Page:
INDECENT EXPOSURE, 2018-01260313, N. Rolfe Street at N. 16th Street. At approximately 10:37 p.m. on January 26, police were dispatched to the report of an indecent exposure. Upon arrival, it was determined that the female victim was entering a parked vehicle when an unknown suspect approached her and exposed his genitals. The suspect fled the area prior to police arrival. The suspect is described white male in his 20’s or 30’s, 5’10” tall with an average build. He was wearing a striped zip up sweatshirt and dark pants at the time of the incident. The investigation is ongoing.
Some residents in Columbia Forest will be without water tonight (July 20) and traffic will be diverted for emergency repairs along Columbia Pike.
Crews from the county’s Department of Environmental Services will be making emergency water main repairs at the intersection of Columbia Pike and S. Frederick Street, beginning at 8 p.m. The repairs are scheduled to last until 8 a.m. July 21.
(1/2) Emergency water repairs will take place at Columbia Pike & S Frederick St. Repairs are expected to occur tonight at 8pm – 7/21 at 8am.
— Arlington DES (@ArlingtonDES) July 20, 2017
(2/2) Water service for approx 100-150 customers will be affected tonight at 10:30pm – 7/21 at 5am. Pike traffic will be detoured #VATraffic
— Arlington DES (@ArlingtonDES) July 20, 2017
During that time, the Pike’s eastbound lanes between S. Greenbrier Street and S. Dinwiddie Street will be closed, while the westbound lanes will be converted into a lane each for eastbound and westbound traffic.
DES said approximately 100-150 people will have water service affected. The Columbia Forest Civic Association said that water will be turned off for the buildings at 5200, 5300 and 5353 Columbia Pike.
Urgent Alert: Water will be turned off for three buildings on Columbia Pike (5200, 5300, 5353) until 5am 7/21/17 @alongthepike (2/2)
— Columbia Forest (@CFCA_Arlington) July 20, 2017
Photo via Google Maps.
At least three instances of objects being thrown at and shattering residential windows were reported Friday and Saturday night. The incidents took place in the Barcroft and Columbia Forest neighborhoods, on either side of the Pike near Four Mile Run.
There is no suspect description for any of the incidents. More from today’s Arlington County Police Department crime report:
MISSILE INTO OCCUPIED DWELLING, 2017-07070281, 5300 block of S. 8th Road. At approximately 10:40 p.m. on July 7, officers responded to the report of a destruction of property. Upon arrival, it was determined an unknown subject(s) threw an object at a residential window causing it to shatter. There is no subject(s) description and no injuries were reported. The investigation is ongoing.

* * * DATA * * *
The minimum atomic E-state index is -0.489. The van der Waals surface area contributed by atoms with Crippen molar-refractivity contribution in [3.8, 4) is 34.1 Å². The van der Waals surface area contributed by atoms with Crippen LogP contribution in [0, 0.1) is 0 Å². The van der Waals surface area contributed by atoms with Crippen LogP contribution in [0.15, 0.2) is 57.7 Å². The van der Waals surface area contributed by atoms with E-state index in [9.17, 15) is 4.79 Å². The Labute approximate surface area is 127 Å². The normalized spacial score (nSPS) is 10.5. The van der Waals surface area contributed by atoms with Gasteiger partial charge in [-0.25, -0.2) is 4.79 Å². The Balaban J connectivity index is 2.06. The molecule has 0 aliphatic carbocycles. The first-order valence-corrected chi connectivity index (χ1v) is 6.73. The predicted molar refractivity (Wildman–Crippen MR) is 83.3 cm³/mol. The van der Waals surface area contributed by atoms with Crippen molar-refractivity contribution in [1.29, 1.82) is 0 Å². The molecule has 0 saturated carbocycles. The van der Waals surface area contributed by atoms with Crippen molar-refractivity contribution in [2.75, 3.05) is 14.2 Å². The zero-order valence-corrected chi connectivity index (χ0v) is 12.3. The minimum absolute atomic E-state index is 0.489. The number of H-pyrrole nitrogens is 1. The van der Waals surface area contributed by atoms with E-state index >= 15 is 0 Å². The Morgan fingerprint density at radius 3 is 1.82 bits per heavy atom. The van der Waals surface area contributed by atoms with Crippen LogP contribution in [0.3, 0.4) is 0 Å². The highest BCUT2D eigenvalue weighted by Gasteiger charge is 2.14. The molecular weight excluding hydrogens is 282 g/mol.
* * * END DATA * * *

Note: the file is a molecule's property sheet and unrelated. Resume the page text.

MISSILE INTO OCCUPIED DWELLING (Series), 2017-07080285, 1200 block of S. Buchanan Street. At approximately 11:04 p.m. on July 8, officers responded to the report of a destruction of property. Upon arrival, it was determined an unknown subject(s) threw an object at a residential window causing it to shatter. A short time later, another resident in the area reported their window had been struck by an object and broken. There is no subject(s) description and no injuries were reported. The investigation is ongoing.
Image via Google Maps
Arlington firefighters are battling a house fire in the Columbia Forest neighborhood, between Columbia Pike and Wakefield High School.
The blaze was reported at a residential property the 1000 block of S. Dinwiddie Street just after 4:15 p.m.
The Arlington County Fire Department tweeted that it is dealing with “heavy smoke and fire” on the property. The fire broke out in the rear of a two story home and, as of 4:35 p.m., has been extinguished, according to scanner traffic.
Police have closed S. Columbus Street at Columbia Pike due to the large number of fire department vehicles in the area.
S. Dinwiddie St. pic.twitter.com/5qJ3PXSkmI
— LincolnACFD (@LincolnACFD) February 16, 2017
#Update: The fire has been knocked down. Units are checking interior for extension. Station fill-ins are being dispatched.
— Arlington Fire (@ACFDPIO) February 16, 2017
#FinalUpdate: Fire has been extinguished. There is no extension. Units are picking up & going in service when ready. Command is terminated.
— Arlington Fire (@ACFDPIO) February 16, 2017
The incident was reported around 10 p.m. on the 2400 block of 27th Court S. No injuries were reported.
From an Arlington County police crime report:
MISSILE INTO OCCUPIED DWELLING, 161019045, 2400 block of S. 27th Court. At approximately 10:00 p.m. on October 19, officers responded to the report of a late shots fired. Upon investigation, it was determined that a male victim found a bullet hole in the roof of a room inside his residence. A bullet was found on the floor nearby. A search of the residence and a check on the welfare were conducted in nearby residences. An origin of the bullet was unable to be located. The investigation is ongoing.
Separately, but around the same time, police responded to a report of someone shooting at people and homes with an airsoft gun in the Columbia Forest neighborhood, just north of Wakefield High School.
ATTEMPTED MALICIOUS WOUNDING, 161019048, 5200 block of S. 11th Street. At approximately 10:05 p.m. on October 19, an unknown subject(s) shot an air-soft firearm at a male victim and the surrounding houses in the neighborhood. The victim was uninjured and there was no damaged property found. There is no suspect(s) description. The investigation is ongoing.
A garden in front of a Columbia Forest home is center of a debate between the county’s Department of Environmental Services and a local resident.
Maraea Harris created a Change.org petition to save her garden, which is planted on a hellstrip, the piece of land between a sidewalk and the road. It all started when a county official told Harris to remove the garden because it violated the county’s weed ordinance due to the plants’ heights, she said.
“Rather than work with me to create a workable solution while maintaining the environmental value and beauty of the space, the only option I was given was to make it grass or mulch,” Harris said on the petition.